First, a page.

The UK Department for Transport recently greenlit Ford’s ‘hands-off, eyes-on’ technology for use on British motorways, marking another step towards the day Autonomous Vehicles (AVs) arrive on Britain’s roads.
Manufacturers have gleaned information on UK roads for many years, collecting thousands of hours of data on road environments and driver behaviour. Training the Artificial Intelligence (AI) brain to take over driving responsibilities underpins the future of autonomous transport, but AI is not the only thing that must be trained.
To understand what legislative changes we can expect from driver training, and some of the technology that will enable AVs in the UK, TotallyEV reached out to Jon West, Senior Associate at Reddie & Grose, a firm of UK and European patent, trade mark and design attorneys.
How will driver education change?
There has and will continue to be guiding discussions on how the law can assure that AVs are safely and responsibly used.
New legislation will place new demands on ‘drivers’. Before relinquishing control and being a passenger in the vehicle, the driver will have to understand the limits of the systems they’re using. The question is whether this should form part of the UK driving test, or whether this training obligation should fall on vehicle manufacturers.
For example, Rule 150 of The Highway Code currently states that the driver “MUST exercise proper control of [their] vehicle at all times”, which would not be the case when an AV is operating in a truly autonomous mode. To prepare drivers for this, the government would have to legislate for further training beyond the standard driving test or reimagine the current criteria, making sure that existing drivers are not left behind.
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Drivers or Manufacturers: Who is liable?
New legislation would also need to account for the transfer of responsibility (and liability) moving away from the driver. If the AI is responsible for all driving actions, then an entirely new system for testing whether the AI is suitable for British roads will need to be developed and made achievable by the manufacturers who take on the liability for accidents.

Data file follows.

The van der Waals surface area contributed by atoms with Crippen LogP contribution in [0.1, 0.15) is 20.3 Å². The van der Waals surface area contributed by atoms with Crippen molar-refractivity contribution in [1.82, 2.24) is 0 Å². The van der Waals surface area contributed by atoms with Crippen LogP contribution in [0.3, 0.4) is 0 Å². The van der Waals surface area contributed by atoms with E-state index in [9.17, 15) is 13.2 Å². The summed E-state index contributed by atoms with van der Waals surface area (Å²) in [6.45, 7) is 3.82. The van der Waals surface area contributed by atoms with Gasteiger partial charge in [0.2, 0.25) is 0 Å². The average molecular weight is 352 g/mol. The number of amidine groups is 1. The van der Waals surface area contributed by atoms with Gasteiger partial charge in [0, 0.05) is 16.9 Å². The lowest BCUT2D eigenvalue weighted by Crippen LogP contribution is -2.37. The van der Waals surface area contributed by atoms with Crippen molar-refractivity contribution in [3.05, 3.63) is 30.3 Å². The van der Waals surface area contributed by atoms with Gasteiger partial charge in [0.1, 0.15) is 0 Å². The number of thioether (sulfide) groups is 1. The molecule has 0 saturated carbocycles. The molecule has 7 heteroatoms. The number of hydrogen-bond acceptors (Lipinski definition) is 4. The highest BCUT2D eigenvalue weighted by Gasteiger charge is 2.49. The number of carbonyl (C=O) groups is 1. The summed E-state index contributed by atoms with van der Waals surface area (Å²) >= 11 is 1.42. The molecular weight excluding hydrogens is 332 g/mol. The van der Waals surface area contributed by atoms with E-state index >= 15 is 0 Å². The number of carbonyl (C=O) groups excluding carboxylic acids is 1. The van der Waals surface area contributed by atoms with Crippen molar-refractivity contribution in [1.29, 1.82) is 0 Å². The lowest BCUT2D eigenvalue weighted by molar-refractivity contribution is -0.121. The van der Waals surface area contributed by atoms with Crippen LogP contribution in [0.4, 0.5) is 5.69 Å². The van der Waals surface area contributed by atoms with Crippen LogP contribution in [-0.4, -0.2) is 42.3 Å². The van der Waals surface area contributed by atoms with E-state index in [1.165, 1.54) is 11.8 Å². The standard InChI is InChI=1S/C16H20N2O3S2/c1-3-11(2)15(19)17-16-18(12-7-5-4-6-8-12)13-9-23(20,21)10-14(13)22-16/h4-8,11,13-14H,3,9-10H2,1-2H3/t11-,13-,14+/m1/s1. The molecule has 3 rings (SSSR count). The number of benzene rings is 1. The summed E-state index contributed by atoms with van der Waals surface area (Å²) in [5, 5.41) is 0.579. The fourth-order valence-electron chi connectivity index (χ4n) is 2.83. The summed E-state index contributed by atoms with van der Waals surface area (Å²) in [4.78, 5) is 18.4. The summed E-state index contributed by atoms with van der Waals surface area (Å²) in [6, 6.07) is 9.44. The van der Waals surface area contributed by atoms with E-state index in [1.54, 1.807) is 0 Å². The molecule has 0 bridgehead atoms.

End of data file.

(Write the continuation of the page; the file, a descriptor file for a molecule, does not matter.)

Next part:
For comparison, the European Aviation Safety Authority has set a maximum failure rate for pilotless electric ‘flying taxis’ of less than one per billion flying hours. Given there is vastly more traffic on the roads than in the sky, there will be no shortcuts past stringent viability testing for AVs.
Manufacturers may need to consider how they can prove their AVs can safely operate unaccompanied. The UK Government is already considering regulation on if AVs can be left unattended given the interest coming from industry about the autonomous transport of goods, with no passengers at all.
If it’s conceded that ‘proper control’ must be had over a vehicle at all times, there needs to be a framework in place that dictates exactly how a human could regain control when necessary. Trials where a remote operator oversees multiple vehicles, and is available to intervene have taken place, but these unpack wider questions for the UK’s connectivity infrastructure if the operator, by law, must have an uninterrupted link to the vehicle at all times. This in turn asks difficult questions of the manufacturer regarding cybersecurity, as a ‘hacked’ vehicle could be used for theft or weaponised at risk to the public.
The tech that will make AVs happen
Outside of consultations on the human factor in AVs, the technology that will enable AVs is also guiding new legislation.
The UK aims to be a global leader in the adoption of Automated Lane Keeping Systems (ALKS), a commercially available system designed to take over dynamic driving tasks from the driver to control the vehicle under specific operating conditions. Brands that have already announced plans to introduce ALKS to their electric vehicles include Mercedes-Benz, BMW, Nissan, Honda, Volkswagen and Tesla.
Legislation means current iterations of these systems are directed to motorway usage, but in a single lane at up to 37mph. This speed-limited technology is designed for stop-start motorway traffic and is set to reduce vehicle emissions, prevent human error accidents and ease congestion.
The ALKS technology is designed to keep the vehicle in a given lane, with the driver required to regain control for any lane change manoeuvres etc. Therefore, many might disagree with the government’s labelling of this technology as autonomous. While drivers are intended to be able to perform non-driving activities during ALKS usage, they should be able to regain control of the vehicle (within 10 seconds according to current proposals) when requested through a transition demand.
As such, ALKS technology can at least be considered as an enhanced driver assistance system that, with the appropriate driver understanding of capability, is a step in the right direction for autonomous driving.
The UK Government estimates that AVs will be approved on UK roads within the next year, and it will be exciting to see if 2023 is truly going to be the year that it happens.